Using Figurative Language


ELAR-Grade-4 Author's Craft Using Figurative Language
Students learn about different types of figurative language that authors use to make their writing more entertaining and to enhance the images readers make in their minds as they read. They identify and write their own examples of similes, metaphors, personification, alliteration, and assonance. Finally, they write their own text that includes examples of figurative language.

This learning experience is designed for device-enabled classrooms. The teacher guides the lesson, and students use embedded resources, social media skills, and critical thinking skills to actively participate. To get access to a free version of the complete lesson, sign up for an exploros account.

1:1 Devices
Teacher Pack

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Here are the teacher pack items for Using Figurative Language:

Preview - Scene 1
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Overview

In this experience, students learn about different types of figurative language that authors use to make their writing more entertaining and to enhance the images readers make in their minds as they read. They identify and write their own examples of similes, metaphors, personification, alliteration, and assonance. Finally, they write their own text that includes examples of figurative language.

Students will collaborate in small groups for Scene 2 through Scene 5.

Objectives

  • Recognize an author's use of figurative language: simile, metaphor, personification, alliteration, and assonance.
  • Explain the purpose of figurative language.
  • Write a text with figurative language.

Duration

Two-three class periods. You may choose to have the students read “The Magic Mirror” before beginning the experience.

Vocabulary Words Used in the “The Magic Mirror”

  • vain: think too highly of oneself
  • compassion: a feeling of care or sympathy for someone
  • vexation: displeasure, annoyance


In this experience, you will identify various kinds of figurative language including similes, metaphors, personification, alliteration, and assonance. You will explain why authors use it in their writing. You will also have an opportunity to write your own text using figurative language.

Objectives

  • Recognize an author's use of figurative language: simile, metaphor, personification, alliteration, and assonance.
  • Explain the purpose of figurative language.
  • Write a text with figurative language.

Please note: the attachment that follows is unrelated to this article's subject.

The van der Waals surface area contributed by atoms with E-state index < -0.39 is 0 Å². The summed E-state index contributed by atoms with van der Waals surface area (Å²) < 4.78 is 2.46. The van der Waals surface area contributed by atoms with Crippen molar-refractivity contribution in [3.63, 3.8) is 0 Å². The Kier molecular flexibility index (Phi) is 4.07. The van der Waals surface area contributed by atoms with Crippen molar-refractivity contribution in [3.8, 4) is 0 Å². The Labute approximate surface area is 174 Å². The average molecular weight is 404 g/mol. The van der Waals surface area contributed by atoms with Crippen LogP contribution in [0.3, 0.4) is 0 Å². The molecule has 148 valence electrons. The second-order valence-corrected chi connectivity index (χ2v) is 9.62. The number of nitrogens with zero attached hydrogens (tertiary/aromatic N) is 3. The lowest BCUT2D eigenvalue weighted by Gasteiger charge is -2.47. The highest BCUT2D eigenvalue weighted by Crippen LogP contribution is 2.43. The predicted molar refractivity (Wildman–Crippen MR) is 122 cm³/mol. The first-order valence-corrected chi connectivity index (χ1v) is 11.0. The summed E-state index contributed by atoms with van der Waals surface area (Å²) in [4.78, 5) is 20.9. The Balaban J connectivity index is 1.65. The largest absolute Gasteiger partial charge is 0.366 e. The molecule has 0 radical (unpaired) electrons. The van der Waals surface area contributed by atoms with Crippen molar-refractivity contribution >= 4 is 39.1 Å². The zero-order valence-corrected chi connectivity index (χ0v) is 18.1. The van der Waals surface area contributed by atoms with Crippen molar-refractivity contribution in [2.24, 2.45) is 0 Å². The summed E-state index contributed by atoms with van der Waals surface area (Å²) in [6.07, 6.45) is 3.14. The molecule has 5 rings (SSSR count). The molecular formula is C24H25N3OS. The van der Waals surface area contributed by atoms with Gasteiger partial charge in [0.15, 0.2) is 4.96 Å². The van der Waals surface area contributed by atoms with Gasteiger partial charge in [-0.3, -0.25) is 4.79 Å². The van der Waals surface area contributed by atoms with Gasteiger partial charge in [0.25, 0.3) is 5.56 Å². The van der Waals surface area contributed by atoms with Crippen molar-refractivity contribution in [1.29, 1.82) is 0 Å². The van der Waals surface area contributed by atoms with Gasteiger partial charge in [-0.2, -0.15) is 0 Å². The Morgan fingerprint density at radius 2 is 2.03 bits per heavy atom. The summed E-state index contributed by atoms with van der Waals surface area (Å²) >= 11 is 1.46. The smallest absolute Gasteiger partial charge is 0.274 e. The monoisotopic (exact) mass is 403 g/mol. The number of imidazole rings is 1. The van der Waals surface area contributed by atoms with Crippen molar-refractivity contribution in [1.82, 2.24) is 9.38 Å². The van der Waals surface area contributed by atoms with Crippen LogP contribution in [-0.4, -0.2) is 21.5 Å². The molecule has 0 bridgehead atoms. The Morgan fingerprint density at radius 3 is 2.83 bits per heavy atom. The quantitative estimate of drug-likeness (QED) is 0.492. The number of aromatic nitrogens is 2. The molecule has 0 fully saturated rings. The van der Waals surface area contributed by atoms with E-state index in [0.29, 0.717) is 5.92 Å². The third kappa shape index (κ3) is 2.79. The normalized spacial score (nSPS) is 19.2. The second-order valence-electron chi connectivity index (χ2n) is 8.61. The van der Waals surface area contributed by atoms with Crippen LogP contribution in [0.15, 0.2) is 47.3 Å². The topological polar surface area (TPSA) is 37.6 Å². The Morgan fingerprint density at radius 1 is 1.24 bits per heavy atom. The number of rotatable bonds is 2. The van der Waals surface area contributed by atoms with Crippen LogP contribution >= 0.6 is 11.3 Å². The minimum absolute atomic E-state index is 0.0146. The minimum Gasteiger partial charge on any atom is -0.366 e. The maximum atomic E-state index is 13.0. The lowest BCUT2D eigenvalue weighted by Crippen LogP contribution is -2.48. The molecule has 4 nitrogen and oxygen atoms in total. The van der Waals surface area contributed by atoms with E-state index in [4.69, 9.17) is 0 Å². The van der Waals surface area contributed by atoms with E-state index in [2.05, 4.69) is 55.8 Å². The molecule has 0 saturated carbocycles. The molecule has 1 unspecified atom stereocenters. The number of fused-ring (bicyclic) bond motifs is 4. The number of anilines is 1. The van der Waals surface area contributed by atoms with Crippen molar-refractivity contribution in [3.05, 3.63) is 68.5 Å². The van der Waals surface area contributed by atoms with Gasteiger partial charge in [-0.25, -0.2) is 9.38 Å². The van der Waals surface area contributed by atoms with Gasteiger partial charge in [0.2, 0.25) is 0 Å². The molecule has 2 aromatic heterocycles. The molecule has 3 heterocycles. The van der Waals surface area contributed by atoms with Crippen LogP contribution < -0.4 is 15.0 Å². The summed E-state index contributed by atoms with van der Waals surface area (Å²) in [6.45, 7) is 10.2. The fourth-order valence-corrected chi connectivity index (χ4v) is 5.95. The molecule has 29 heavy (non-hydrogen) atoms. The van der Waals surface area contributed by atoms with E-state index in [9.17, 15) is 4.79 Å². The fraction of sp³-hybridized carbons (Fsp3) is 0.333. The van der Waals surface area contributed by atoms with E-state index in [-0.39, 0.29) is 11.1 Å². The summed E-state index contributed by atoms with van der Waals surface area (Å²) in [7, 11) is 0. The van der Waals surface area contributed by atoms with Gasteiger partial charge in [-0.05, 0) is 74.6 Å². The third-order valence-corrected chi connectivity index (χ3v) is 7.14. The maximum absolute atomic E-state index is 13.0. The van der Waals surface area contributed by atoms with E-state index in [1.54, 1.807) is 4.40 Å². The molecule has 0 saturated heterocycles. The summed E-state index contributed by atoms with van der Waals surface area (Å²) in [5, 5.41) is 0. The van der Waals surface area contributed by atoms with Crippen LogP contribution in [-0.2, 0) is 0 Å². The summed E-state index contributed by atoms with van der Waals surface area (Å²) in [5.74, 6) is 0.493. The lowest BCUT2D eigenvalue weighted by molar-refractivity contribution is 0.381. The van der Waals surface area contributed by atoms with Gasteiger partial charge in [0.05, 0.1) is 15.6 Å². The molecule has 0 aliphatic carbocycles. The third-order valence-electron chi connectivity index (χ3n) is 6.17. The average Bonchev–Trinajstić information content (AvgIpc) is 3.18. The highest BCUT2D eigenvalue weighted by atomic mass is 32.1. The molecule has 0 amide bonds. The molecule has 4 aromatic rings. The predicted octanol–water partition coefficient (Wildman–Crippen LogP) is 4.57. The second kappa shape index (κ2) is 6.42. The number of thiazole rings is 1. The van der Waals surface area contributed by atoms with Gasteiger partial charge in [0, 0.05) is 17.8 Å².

A woman using her umbrella as a shield from a storm of cats and dogs

“It’s raining cats and dogs.”


Perhaps you have heard of the saying, “It’s raining cats and dogs!” This does not mean that cats and dogs are really falling from the sky! The image above shows the literal meaning of the words, but this phrase is an example of figurative language. Specifically, “it’s raining cats and dogs” is called an idiom, and it means it is raining very hard.

Read the following list of idioms, with the actual meanings in parentheses.

  • Speak your mind (say what you feel)
  • A piece of cake (very easy)
  • Slipped my mind (I forgot)
  • Cost an arm and a leg (very expensive)
  • Draw a blank (can’t remember)
  • Play it by ear (improvise; make it up as you go)
  • I’m all ears (I am listening)
  • Hold your horses (wait a moment)
  • Let the cat out of the bag (tell a secret)
  • Bee in her bonnet (talk about something non-stop)
  • Your goose is cooked (you’re in trouble)
  • A wolf in sheep’s clothing (a person who acts nice but is mean)
  • Cat’s got your tongue (someone quiet)
  • Like a fish out of water (feeling like you do not belong somewhere) 


What do you think the literal meaning of the idioms would look like? Illustrate the literal meaning of one of the idioms. You can create your illustration directly on the canvas below, or draw it on paper and upload a photo of it.


Have the students review the posts and provide positive feedback to one another on their images.

Ask: Why do you think people use idioms in their speech and writing instead of just literal language?


Divide students into their small groups for the next two scenes. When everyone is ready to continue, unlock the next scene.

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